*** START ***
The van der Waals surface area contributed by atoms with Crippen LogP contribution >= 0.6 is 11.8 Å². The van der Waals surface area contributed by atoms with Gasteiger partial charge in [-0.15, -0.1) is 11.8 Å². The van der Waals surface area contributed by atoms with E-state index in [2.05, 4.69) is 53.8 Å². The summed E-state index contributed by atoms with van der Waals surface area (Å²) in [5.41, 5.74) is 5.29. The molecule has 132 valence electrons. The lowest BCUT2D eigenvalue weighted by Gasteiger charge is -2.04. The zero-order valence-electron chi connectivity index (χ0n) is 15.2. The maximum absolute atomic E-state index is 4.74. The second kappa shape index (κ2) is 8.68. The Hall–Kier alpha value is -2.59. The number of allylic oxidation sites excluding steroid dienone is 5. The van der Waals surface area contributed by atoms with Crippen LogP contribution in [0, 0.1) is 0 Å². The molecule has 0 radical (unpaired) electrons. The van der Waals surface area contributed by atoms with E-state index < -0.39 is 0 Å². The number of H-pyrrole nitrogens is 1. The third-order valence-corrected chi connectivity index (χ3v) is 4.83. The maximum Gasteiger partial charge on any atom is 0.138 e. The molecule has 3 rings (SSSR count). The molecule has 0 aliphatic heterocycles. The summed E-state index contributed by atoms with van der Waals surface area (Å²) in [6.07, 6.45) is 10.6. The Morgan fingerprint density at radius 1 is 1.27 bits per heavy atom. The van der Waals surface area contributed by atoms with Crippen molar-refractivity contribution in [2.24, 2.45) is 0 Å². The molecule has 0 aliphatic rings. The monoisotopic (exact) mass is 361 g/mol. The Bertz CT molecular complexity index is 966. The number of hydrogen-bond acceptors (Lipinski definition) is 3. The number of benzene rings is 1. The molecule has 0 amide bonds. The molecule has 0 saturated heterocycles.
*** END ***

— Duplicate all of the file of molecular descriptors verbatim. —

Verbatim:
The van der Waals surface area contributed by atoms with Crippen LogP contribution >= 0.6 is 11.8 Å². The van der Waals surface area contributed by atoms with Gasteiger partial charge in [-0.15, -0.1) is 11.8 Å². The van der Waals surface area contributed by atoms with E-state index in [2.05, 4.69) is 53.8 Å². The summed E-state index contributed by atoms with van der Waals surface area (Å²) in [5.41, 5.74) is 5.29. The molecule has 132 valence electrons. The lowest BCUT2D eigenvalue weighted by Gasteiger charge is -2.04. The zero-order valence-electron chi connectivity index (χ0n) is 15.2. The maximum absolute atomic E-state index is 4.74. The second kappa shape index (κ2) is 8.68. The Hall–Kier alpha value is -2.59. The number of allylic oxidation sites excluding steroid dienone is 5. The van der Waals surface area contributed by atoms with Crippen LogP contribution in [0, 0.1) is 0 Å². The molecule has 0 radical (unpaired) electrons. The van der Waals surface area contributed by atoms with E-state index < -0.39 is 0 Å². The number of H-pyrrole nitrogens is 1. The third-order valence-corrected chi connectivity index (χ3v) is 4.83. The maximum Gasteiger partial charge on any atom is 0.138 e. The molecule has 3 rings (SSSR count). The molecule has 0 aliphatic heterocycles. The summed E-state index contributed by atoms with van der Waals surface area (Å²) in [6.07, 6.45) is 10.6. The Morgan fingerprint density at radius 1 is 1.27 bits per heavy atom. The van der Waals surface area contributed by atoms with Crippen molar-refractivity contribution in [2.24, 2.45) is 0 Å². The molecule has 0 aliphatic rings. The monoisotopic (exact) mass is 361 g/mol. The Bertz CT molecular complexity index is 966. The number of hydrogen-bond acceptors (Lipinski definition) is 3. The number of benzene rings is 1. The molecule has 0 amide bonds. The molecule has 0 saturated heterocycles.